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Chalco v. Belair

United States District Court, D. Connecticut

October 30, 2018

RENE CHALCO, Plaintiff,
v.
CHRISTOPHER BELAIR, ROBERT MADORE, RYAN HOWLEY, and ANDREW KATKOCIN, Defendants.

          MEMORANDUM OF DECISION DENYING DEFENDANT BELAIR'S MOTION IN LIMINIE RE: AUDIO TRANSCRIPTION [DKT. 155]

          HON. VANESSA L. BRYANT UNITED STATES DISTRICT JUDGE

         Defendant Belair moves in liminie to exclude a transcription of his conversation with Plaintiff on March 8, 2013. Defendant argues that the transcription should be excluded for the following reasons: (1) the parties will introduce the audio which is the best evidence of the conversation under Federal Rule of Evidence 1002, (2) the accuracy of the transcription has not been verified or authenticated, and (3) admission of the transcription would be unduly prejudicial to the Defendant because he would have to take the time to compare the audio to the transcription for the jury.

         As a starting point, relevant evidence is admissible unless specifically precluded. Fed.R.Evid. 402. Defendant has not cited and the Court cannot conceive of how the transcription falls into any of the excluded categories of material listed in Federal Rule of Evidence 402. The transcription is relevant because it purports to depict what was uttered at the time and place of the acts complained of. Thus, it is highly probative and relevant.

         As an initial matter, transcriptions of recorded conversations are routinely admitted in evidence. See United States v. Ben-Shimon, 249 F.3d 98, 101 (2d Cir. 2001) (“Where the recorded conversation is conducted in a foreign language, an English language transcript may be submitted to permit the jury to understand and evaluate the evidence.”); see also United States v. Koska, 443 F.2d 1167, 1169 (2d Cir. 1971) (“Admission of accurate transcripts as an aid in listening to tape recordings has been held to be a matter within the discretion of the trial judge.”); United States v. Carson, 464 F.2d 424, 437 (2d Cir. 1972) (holding that it was “not an abuse of discretion to admit the tapes and transcripts into evidence nor error to allow the jury to retain the transcripts during the trial and their deliberations”); United States v. Buck, No. 84 CR. 220-CSH, 1987 WL 17646, at *2 (S.D.N.Y. Sept. 18, 1987) (“Where the defendant does not challenge the accuracy of the transcript . . . no problem arises in respect of the submission of the transcript to the jury, although . . . the trial judge should take the precaution of instructing the jurors that what they hear on the tape constitutes the evidence in the case and not what the lawyers have agreed is an accurate transcript.”). Here, the audio is difficult to hear and therefore admitting the transcription aids the jury in the same manner as when an audio recording is in another language.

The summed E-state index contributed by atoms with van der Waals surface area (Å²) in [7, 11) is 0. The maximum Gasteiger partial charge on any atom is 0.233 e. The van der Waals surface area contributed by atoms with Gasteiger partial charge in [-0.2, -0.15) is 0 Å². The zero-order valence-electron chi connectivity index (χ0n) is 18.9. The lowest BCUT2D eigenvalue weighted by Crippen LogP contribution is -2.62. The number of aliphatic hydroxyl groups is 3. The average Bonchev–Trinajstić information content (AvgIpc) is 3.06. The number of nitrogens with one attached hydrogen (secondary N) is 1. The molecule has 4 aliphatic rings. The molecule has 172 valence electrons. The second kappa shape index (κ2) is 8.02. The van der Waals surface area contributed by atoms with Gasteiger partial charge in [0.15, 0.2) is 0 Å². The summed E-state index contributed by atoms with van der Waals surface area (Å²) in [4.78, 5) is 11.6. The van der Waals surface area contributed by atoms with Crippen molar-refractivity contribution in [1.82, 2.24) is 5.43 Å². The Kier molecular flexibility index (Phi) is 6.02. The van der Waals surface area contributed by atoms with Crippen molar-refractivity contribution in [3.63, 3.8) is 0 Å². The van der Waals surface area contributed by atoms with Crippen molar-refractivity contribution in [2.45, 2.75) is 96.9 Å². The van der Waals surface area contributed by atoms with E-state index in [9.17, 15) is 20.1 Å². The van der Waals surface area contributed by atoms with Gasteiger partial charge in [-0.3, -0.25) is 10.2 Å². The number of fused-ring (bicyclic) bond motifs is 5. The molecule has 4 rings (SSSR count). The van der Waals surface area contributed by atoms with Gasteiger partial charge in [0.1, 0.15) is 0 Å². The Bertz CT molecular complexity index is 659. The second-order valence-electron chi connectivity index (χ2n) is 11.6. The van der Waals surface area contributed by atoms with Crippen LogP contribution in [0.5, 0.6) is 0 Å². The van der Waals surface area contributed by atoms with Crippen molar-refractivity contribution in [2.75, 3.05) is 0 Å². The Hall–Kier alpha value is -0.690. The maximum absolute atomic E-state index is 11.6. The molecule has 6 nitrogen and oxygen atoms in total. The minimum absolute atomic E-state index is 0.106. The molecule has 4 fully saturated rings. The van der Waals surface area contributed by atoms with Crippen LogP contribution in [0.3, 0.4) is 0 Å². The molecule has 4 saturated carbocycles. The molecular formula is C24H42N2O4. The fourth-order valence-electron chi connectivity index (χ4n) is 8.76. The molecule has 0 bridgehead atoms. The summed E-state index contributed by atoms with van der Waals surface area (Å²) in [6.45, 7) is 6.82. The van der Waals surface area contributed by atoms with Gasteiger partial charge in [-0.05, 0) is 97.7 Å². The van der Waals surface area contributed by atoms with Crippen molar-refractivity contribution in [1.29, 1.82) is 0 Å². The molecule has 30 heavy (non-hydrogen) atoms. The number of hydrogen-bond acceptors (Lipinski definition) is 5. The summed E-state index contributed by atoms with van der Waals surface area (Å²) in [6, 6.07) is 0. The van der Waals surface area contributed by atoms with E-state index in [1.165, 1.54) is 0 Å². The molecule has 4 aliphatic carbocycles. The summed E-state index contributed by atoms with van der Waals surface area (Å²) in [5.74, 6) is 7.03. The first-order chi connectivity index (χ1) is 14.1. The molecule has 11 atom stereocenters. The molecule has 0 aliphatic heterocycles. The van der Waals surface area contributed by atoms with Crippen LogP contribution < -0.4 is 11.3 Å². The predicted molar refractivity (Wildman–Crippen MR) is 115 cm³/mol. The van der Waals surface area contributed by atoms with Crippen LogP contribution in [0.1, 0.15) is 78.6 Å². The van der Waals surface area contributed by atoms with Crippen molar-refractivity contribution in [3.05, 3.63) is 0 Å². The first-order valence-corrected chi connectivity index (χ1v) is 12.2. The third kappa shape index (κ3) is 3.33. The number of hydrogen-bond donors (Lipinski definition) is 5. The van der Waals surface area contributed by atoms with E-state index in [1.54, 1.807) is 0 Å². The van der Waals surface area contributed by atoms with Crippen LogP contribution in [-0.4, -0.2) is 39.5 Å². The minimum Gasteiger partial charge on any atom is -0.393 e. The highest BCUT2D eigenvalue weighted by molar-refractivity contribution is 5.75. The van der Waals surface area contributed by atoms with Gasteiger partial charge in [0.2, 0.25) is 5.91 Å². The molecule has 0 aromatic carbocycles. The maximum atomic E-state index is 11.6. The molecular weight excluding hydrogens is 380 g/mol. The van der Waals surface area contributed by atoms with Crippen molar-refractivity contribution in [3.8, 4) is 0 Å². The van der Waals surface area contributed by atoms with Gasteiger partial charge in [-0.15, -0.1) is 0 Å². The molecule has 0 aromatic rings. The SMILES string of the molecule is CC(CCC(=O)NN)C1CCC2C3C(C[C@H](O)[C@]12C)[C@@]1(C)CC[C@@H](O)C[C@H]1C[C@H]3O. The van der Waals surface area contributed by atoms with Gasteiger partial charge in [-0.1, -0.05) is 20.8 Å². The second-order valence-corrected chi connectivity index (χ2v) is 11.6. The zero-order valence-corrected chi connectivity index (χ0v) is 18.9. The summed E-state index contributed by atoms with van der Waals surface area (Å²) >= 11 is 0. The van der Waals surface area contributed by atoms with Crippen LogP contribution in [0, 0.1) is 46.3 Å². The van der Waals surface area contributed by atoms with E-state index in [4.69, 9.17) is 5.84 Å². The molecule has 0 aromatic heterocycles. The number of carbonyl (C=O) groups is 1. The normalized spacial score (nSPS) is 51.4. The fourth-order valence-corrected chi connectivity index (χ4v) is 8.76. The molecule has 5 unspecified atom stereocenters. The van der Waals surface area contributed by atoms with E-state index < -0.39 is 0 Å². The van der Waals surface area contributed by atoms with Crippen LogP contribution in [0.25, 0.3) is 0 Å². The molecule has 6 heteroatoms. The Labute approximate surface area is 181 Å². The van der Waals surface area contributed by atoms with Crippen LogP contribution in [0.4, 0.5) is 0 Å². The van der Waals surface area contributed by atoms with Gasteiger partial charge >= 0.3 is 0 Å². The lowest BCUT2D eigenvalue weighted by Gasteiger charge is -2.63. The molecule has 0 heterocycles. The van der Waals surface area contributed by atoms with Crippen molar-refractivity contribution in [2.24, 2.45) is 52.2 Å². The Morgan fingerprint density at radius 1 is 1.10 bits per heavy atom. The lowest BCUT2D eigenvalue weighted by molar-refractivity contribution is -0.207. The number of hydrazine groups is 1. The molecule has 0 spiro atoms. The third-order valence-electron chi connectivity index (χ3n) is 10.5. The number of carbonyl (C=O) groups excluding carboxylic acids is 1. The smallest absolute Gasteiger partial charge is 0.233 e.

The Court may exclude relevant evidence if its probative value is substantially outweighed by a danger of one or more of the following: unfair prejudice, confusing the issues, misleading the jury, undue delay, wasting time, or needlessly presenting cumulative evidence. Fed.R.Evid. 403. Defendant does not challenge the accuracy of the transcription. Absent such a challenge, Defendant has failed to show that the transcription's probative value is substantially outweighed by a danger of unfairly prejudicing, confusing, or misleading the jury. The audio recording is short and the sound quality is not good, therefore admitting the transcription would not unduly delay the proceeding or waste time by admitting needlessly cumulative evidence. Furthermore, the fact that the parties complied with Federal Rule of Evidence 1002 by identifying the original recording does not preclude Plaintiff from offering additional probative evidence on the same subject which tends to aid the jury and is not misleading or unduly repetitive.